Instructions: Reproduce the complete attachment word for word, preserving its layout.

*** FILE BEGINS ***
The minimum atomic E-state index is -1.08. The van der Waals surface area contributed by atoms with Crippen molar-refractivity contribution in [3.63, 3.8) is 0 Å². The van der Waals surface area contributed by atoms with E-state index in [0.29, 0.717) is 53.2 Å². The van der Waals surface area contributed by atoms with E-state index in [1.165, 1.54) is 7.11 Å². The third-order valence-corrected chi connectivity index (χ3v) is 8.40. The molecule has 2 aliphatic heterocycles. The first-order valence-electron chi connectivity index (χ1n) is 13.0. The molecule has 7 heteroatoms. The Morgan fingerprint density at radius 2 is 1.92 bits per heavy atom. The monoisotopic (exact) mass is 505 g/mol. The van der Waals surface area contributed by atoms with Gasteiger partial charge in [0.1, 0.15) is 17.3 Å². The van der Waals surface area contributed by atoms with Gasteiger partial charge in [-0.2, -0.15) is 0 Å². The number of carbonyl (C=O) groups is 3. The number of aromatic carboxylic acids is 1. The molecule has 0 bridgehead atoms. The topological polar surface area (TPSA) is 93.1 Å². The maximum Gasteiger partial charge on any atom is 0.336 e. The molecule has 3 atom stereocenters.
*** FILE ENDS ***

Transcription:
The minimum atomic E-state index is -1.08. The van der Waals surface area contributed by atoms with Crippen molar-refractivity contribution in [3.63, 3.8) is 0 Å². The van der Waals surface area contributed by atoms with E-state index in [0.29, 0.717) is 53.2 Å². The van der Waals surface area contributed by atoms with E-state index in [1.165, 1.54) is 7.11 Å². The third-order valence-corrected chi connectivity index (χ3v) is 8.40. The molecule has 2 aliphatic heterocycles. The first-order valence-electron chi connectivity index (χ1n) is 13.0. The molecule has 7 heteroatoms. The Morgan fingerprint density at radius 2 is 1.92 bits per heavy atom. The monoisotopic (exact) mass is 505 g/mol. The van der Waals surface area contributed by atoms with Gasteiger partial charge in [0.1, 0.15) is 17.3 Å². The van der Waals surface area contributed by atoms with Gasteiger partial charge in [-0.2, -0.15) is 0 Å². The number of carbonyl (C=O) groups is 3. The number of aromatic carboxylic acids is 1. The molecule has 0 bridgehead atoms. The topological polar surface area (TPSA) is 93.1 Å². The maximum Gasteiger partial charge on any atom is 0.336 e. The molecule has 3 atom stereocenters.